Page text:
Last Friday, the Yale University Art Gallery opened its lecture series on Golden Age Dutch painting with a talk by art historian John Walsh ’61.

“Food for Thought: Pieter Claesz and Dutch Still Life” was the first installment of “View on Dutch Painting of the Golden Age,” a YUAG program that brings nine scholars to the Gallery to speak on a variety of topics in the field of 17th-century Dutch art. The series accompanies 17 new Dutch paintings of the period, which have been installed in the Gallery as part of a three-year loan from the collection of Rose-Marie and Eijk van Otterloo. During his Friday talk, Walsh — a specialist in Dutch painting, as well as director emeritus of the Getty Museum in Los Angeles — said that he hopes to raise awareness among the broader Yale and New Haven communities about the works from the van Otterloo collection now on display in the YUAG.

“John Walsh is a gift to this institution,” said Elizabeth Manekin, the YUAG’s assistant curator of education. “It’s really wonderful that he’s sharing his knowledge with the whole gallery.”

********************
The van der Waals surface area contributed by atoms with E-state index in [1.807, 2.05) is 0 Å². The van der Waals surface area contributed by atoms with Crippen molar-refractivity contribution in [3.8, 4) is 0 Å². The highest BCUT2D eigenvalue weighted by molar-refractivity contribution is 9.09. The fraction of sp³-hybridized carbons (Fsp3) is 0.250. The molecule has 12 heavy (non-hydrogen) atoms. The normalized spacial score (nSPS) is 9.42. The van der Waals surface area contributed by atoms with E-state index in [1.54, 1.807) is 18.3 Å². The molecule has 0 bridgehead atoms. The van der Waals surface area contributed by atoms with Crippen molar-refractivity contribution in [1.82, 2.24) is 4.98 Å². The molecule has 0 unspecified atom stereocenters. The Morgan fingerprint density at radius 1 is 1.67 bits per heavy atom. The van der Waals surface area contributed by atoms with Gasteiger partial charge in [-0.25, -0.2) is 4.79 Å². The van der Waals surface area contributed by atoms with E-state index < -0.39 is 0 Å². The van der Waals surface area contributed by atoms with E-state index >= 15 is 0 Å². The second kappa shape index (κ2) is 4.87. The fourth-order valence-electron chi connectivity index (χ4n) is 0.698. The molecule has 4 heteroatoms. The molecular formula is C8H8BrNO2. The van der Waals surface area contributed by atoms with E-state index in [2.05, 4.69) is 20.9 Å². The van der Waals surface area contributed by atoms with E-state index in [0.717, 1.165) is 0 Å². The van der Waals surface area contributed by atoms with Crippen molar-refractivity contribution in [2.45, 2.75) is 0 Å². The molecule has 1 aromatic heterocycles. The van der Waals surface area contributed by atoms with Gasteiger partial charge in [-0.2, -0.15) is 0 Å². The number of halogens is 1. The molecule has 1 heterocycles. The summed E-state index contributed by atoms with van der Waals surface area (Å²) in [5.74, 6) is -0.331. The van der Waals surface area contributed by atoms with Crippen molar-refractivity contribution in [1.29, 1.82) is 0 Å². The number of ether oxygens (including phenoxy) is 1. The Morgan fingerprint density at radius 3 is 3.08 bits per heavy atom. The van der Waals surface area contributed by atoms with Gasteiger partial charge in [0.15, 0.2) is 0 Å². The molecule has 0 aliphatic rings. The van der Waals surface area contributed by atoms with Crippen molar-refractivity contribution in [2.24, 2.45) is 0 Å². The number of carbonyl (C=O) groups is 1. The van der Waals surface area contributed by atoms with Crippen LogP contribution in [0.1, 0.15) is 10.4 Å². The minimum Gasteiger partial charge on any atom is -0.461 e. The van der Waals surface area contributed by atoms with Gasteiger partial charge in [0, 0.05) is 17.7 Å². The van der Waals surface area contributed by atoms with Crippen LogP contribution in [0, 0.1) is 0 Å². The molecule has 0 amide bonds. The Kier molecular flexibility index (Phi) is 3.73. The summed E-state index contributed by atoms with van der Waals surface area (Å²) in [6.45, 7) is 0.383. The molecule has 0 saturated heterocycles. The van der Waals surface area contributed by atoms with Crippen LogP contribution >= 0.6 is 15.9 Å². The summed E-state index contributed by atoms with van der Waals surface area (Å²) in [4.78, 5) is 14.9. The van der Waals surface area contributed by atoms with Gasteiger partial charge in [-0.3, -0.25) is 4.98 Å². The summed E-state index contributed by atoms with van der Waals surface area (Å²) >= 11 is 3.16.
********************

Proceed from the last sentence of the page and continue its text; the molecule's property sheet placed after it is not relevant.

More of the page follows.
Walsh’s lecture explored various topics related to Dutch still-life painting, including themes such as time, mortality and prosperity. In his talk, the scholar explained that the genre began as an exploration of an “ancient theme” — the brevity of life — and added that still lives can be organized into six categories based on elements of their composition: breakfast, kitchen, pipe, food, dead game or flower portraits.

Among the elements highlighted by Walsh during “Food for Thought” was the lemon, which made an appearance in every painting Walsh presented. Walsh said that lemons are often present in still lives as a symbol of luxury or fidelity, as well as the occasional mark of painterly ability.

“The lemon becomes a compulsory figure for artists,” said Walsh. “It became a competition on form and precision.”

Students who attended the event said they wanted to see Walsh’s lecture because of his prominence in the field, as well as a general desire to learn more about Dutch painting.

Judith Stapleton GRD ’21, a history of art student, said that she was drawn to the event because she did not know very much about Dutch still-life painting. Jan Cunningham ART ’95 cited a personal interest in the genre as one of the main reasons she decided to attend.

The series follows an earlier iteration  —“A History of Dutch Paintings in Six Pictures” — that was delivered by Walsh in January and February of this year.

“View on Dutch Painting of the Golden Age” will be presented from September 2015 through March 2016.